Thursday, August 27, 2015

Is the Media Playing the Trump Card to get Hillary Elected?

POLITICAL RANT ALERT: Please change channels now if you can't handle it.

After watching CNN blather on this morning about Donald Trump, a couple of thoughts occurred to me when they showed the current poll with Trump way out in front of other Republican candidates (28%, nearest contender, Dr. Ben Carson, with something like 12%) ...
Can Dr. Ben Carson heal a broken GOP? (The Daily Beast)
When was the last time we heard the media elite profile ANYTHING Carson had to say? I've heard him speak, he's an incredibly intelligent fellow, and nodoubt has intelligent things to say. But you wouldn't know it by listening to CNN and the like. All they talk about is Trump said this arrogant thing, and Trump said that stupid thing, and Trump said this other angry thing. Every time he opens his fool mouth there's 100 cameras whirring.
We all know that the media elites would like for nothing more than to see Hillary get elected, but as things stand now she stands only the slimmest of chances. So what's the trump card they could play (pardon the pun), the only thing that might give Hillary a chance?
Dr. Ben Carson: #BlackLivesMatter misdirects righteous anger
to political convenient targets, ignoring true culprits. (USA Today)
It's Donald Trump, of course. If he doesn't get the numbers he wants and goes independent, he could split the Republican Party. If he stays and keeps blathering on, and somehow secures the nomination, I'd like to see a poll indicating how many Republicans (like me) would leave the party and declare themselves Independents. Once again, potentially throwing the election to HIllary.
Trump is by far the media's best (possibly only real) chance to actually get Hillary elected. No wonder they're talking about him 24x7. God forbid they should give any profile to an intelligent candidate like Carson.

Friday, August 21, 2015

Taking the Kingdom of God by Violence

Occasionally I publish posts here reflecting my conversations with Global Media Outreach contacts who are seeking to learn about Jesus or grow in their relationship with Christ. I serve as a volunteer "online missionary" with this great organization that is reaching millions of people with the Gospel, all online. (If you'd like to know more about how to get trained and serve in this way, please let me know.)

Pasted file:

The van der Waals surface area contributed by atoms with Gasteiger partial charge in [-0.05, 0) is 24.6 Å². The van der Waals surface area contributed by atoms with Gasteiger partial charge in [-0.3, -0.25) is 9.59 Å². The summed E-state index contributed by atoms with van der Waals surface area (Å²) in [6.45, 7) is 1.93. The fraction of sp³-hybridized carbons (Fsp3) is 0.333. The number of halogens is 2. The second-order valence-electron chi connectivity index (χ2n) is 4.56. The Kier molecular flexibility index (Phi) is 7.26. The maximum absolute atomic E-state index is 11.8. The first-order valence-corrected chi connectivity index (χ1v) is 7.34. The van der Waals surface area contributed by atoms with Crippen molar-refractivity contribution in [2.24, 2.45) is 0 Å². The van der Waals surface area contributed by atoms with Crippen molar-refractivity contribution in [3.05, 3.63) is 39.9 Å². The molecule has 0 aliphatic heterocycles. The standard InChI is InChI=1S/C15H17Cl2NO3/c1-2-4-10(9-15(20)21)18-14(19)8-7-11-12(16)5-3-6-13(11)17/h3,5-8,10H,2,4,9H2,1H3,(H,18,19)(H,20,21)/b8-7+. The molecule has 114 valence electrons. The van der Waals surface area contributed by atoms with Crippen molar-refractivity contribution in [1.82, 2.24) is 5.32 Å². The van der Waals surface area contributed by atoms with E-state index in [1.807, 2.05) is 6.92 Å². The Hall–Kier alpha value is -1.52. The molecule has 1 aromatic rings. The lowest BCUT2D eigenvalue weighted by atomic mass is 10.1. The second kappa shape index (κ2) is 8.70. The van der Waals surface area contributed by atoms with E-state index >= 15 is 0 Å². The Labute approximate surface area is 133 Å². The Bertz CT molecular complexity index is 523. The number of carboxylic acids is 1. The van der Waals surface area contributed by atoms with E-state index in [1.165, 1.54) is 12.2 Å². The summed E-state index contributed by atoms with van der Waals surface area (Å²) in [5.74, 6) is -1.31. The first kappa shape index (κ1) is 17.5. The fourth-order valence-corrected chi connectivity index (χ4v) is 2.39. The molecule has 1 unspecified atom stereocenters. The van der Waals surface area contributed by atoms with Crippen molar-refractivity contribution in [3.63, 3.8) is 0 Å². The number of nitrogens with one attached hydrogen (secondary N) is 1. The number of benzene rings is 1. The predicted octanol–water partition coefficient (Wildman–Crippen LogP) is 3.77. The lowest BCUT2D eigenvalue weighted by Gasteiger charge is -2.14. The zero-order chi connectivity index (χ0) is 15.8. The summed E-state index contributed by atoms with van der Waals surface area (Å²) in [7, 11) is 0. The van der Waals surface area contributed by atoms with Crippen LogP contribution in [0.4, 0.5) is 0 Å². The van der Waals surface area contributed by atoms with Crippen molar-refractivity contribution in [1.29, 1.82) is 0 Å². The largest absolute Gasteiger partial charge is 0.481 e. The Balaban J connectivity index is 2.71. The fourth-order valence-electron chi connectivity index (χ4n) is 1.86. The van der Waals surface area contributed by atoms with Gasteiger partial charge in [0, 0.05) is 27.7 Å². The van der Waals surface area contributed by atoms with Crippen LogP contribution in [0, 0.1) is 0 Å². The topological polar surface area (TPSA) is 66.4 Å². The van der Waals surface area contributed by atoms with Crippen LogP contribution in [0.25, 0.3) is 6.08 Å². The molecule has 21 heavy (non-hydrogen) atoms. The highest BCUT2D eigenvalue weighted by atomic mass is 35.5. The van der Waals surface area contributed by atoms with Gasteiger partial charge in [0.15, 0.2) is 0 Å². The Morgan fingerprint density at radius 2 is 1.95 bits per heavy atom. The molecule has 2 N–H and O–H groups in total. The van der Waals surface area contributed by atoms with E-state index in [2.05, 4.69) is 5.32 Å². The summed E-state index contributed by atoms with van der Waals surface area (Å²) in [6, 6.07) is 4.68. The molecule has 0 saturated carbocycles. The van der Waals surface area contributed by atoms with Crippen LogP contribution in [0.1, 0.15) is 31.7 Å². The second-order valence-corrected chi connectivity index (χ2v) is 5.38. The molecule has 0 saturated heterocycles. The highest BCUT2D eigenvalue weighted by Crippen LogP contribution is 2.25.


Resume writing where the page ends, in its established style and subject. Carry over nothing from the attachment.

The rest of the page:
One thing I love about my contacts, and particularly those in developing nations, is the astute theological questions that they ask. These questions always force me to study Scripture to find an answer, which always blesses me immensely (and hopefully blesses them as well).

One young man from Nigeria, with whom I have been corresponding extensively, recently asked:
"Please share your understanding or opinion of this verse: 'The kingdom of God suffers violence and the violent take it by force.'"
That was a very interesting question, because I had been perplexed by that verse many times but had never received sufficient motivation to truly dig into it. But now I had it! His question spurred me to read a number of evangelical commentaries on Matthew 11:12, and the scholars who wrote them all seem to more or less agree on an interpretation which makes very good sense to me, now that I've studied it through. And I also think it has some incredible applications to things we struggle with here, today, in America ... far, far away from Nigeria! (Where the church obviously struggles with many other issues.)